Congressman concerned shut down would create access issues for seniors and people with disabilities
Congressman Brian Higgins, D-NY-26, is pledging to fight a plan by the Social Security Administration to close its field office in Amherst.
"The announced closing of the Amherst Social Security office would create real access barriers to seniors and people with disabilities in Western New York," he said. "These residents endure long delays due to case backlogs, and this move would add new and unnecessary obstacles to those already facing challenges."
Higgins noted a resident living at a senior facility in Amherst taking public transit would have to take a bus, rail and walk more than a quarter mile to reach the Social Security office in Buffalo - a trip taking more than an hour one-way.
Higgins district, which includes Amherst, is home to approximately 180,000 Social Security beneficiaries.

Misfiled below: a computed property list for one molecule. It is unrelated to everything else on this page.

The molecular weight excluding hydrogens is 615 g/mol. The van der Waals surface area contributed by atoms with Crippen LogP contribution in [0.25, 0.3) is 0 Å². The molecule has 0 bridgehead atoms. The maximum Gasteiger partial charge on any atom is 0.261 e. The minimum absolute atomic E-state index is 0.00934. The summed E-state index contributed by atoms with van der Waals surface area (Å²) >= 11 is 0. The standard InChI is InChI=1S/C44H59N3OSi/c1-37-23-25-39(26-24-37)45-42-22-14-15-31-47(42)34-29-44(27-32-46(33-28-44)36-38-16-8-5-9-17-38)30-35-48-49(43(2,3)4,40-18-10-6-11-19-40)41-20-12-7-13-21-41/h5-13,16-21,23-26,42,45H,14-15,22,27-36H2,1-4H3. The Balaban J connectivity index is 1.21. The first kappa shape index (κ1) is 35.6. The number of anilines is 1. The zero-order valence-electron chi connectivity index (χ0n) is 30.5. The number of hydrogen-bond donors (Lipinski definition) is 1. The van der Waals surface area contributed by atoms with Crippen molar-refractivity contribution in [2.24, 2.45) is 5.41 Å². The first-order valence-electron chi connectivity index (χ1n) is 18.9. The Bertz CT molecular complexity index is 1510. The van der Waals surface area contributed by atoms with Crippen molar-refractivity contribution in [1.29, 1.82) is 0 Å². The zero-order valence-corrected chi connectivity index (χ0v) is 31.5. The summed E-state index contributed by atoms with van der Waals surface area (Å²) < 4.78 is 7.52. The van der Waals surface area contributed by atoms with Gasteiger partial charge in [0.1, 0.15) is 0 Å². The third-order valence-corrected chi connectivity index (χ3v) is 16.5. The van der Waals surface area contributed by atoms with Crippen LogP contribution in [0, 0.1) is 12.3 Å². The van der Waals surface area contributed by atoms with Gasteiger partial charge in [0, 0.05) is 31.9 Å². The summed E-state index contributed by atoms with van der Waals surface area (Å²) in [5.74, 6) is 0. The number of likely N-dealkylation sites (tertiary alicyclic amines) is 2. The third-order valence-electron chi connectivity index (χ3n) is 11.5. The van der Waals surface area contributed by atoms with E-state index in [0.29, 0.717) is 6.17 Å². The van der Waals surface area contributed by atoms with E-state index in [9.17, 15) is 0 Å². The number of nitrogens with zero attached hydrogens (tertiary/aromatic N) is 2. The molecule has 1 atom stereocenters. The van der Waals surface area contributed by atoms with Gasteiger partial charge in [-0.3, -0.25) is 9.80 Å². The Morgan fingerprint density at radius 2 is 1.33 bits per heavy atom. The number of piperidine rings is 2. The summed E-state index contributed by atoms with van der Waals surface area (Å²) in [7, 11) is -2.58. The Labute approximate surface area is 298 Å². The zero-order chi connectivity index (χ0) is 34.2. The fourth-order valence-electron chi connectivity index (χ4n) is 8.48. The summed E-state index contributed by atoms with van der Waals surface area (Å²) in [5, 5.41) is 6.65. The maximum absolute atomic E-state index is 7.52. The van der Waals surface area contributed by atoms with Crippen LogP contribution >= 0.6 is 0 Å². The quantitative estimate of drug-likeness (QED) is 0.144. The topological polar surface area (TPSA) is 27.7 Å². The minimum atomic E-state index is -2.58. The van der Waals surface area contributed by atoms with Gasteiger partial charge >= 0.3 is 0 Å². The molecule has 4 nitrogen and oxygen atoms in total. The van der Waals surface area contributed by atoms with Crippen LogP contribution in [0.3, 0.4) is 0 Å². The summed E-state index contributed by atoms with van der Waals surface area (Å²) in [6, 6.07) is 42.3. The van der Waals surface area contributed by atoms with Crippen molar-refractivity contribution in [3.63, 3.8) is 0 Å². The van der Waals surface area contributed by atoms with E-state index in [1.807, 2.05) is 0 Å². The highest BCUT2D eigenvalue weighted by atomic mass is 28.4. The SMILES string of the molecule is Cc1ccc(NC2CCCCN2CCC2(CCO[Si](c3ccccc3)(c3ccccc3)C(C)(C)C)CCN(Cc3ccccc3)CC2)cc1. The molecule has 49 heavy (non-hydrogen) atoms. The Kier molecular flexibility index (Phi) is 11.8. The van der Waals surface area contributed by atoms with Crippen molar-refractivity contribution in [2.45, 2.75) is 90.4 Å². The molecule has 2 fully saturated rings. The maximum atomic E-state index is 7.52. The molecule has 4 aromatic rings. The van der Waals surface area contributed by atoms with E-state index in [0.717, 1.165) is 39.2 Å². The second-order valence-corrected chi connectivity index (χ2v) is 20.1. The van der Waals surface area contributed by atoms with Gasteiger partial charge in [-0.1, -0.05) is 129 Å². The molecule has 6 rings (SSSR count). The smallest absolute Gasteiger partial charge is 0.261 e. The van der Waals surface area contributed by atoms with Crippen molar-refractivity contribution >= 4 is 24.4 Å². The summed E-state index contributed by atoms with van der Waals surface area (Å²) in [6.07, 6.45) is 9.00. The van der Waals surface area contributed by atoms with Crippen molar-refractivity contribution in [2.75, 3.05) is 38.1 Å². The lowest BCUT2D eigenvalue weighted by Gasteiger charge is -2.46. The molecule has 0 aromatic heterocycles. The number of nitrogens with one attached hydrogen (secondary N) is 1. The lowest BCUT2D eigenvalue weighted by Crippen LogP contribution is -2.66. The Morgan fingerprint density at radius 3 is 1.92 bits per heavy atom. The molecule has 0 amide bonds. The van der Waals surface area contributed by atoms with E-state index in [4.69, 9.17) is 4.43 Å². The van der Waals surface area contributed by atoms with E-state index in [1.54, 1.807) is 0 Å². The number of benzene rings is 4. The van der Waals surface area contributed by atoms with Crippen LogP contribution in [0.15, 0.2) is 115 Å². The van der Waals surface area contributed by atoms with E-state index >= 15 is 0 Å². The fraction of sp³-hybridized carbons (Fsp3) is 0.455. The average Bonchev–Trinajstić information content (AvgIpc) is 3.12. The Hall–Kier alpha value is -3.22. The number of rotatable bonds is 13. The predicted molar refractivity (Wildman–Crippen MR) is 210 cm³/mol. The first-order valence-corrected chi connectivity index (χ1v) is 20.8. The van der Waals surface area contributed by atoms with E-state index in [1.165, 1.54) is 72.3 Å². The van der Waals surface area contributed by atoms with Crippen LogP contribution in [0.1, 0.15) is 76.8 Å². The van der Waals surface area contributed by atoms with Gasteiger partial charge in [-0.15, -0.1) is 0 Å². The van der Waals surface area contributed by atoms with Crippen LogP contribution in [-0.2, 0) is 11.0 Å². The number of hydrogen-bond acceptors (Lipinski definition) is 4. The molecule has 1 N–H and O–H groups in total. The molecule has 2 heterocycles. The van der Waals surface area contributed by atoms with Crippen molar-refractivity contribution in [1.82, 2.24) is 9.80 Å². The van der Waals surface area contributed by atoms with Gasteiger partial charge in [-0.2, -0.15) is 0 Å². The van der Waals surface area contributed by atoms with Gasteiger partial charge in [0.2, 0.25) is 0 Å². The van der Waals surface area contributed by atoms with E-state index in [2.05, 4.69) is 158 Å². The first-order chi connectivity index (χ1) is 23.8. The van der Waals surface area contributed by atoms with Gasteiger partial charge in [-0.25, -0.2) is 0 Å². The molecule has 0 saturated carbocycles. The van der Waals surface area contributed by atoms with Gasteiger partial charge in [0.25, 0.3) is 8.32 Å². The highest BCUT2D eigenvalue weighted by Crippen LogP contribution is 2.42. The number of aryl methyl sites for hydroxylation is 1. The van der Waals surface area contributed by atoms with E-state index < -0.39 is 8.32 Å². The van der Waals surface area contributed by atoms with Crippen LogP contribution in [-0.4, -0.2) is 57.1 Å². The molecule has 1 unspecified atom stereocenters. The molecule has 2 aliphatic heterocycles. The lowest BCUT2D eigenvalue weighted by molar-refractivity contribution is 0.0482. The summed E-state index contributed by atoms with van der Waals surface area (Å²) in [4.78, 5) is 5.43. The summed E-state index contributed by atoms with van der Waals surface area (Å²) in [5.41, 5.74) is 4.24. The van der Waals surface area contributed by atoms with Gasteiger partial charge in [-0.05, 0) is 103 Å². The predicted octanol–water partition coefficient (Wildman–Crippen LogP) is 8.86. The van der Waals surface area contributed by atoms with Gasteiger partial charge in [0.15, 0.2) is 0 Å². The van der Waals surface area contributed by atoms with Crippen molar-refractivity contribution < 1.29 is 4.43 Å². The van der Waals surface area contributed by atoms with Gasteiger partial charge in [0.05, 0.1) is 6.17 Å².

The Social Security Administration operates 75 offices across New York, including four in the Buffalo Niagara region (located in Amherst, Buffalo, Niagara Falls and West Seneca). The Social Security Administration announced this week plans to close its office in Amherst on March 28. The Amherst office is located in the Century Mall on Sheridan Drive.
In 2008, SSA closed a field office in Cheektowaga. In the SSA New York region alone, 14 offices have been closed in the past three years.
Higgins noted the four locations in Erie-Niagara have already undergone significant staff reductions contributing to cost savings locally and nationally. The Amherst office has seen a 69 percent cut in staffing over the past 20 years - the largest reduction of the 20 Western New York regional offices. Staff at the Buffalo office has reduced by 67 percent, and the West Seneca Ridge Road office, which consolidated with Cheektowaga after it closed, saw a 36 percent cut in staff over the past two decades.
In 2012, Higgins introduced the Social Security Administration Accountability Act (H.R. 4082), which would require the SSA to halt field office closings until SSA transmit to Congress a report that includes caseload data, service population and staffing levels at field offices, as well as the process by which office closings are selected.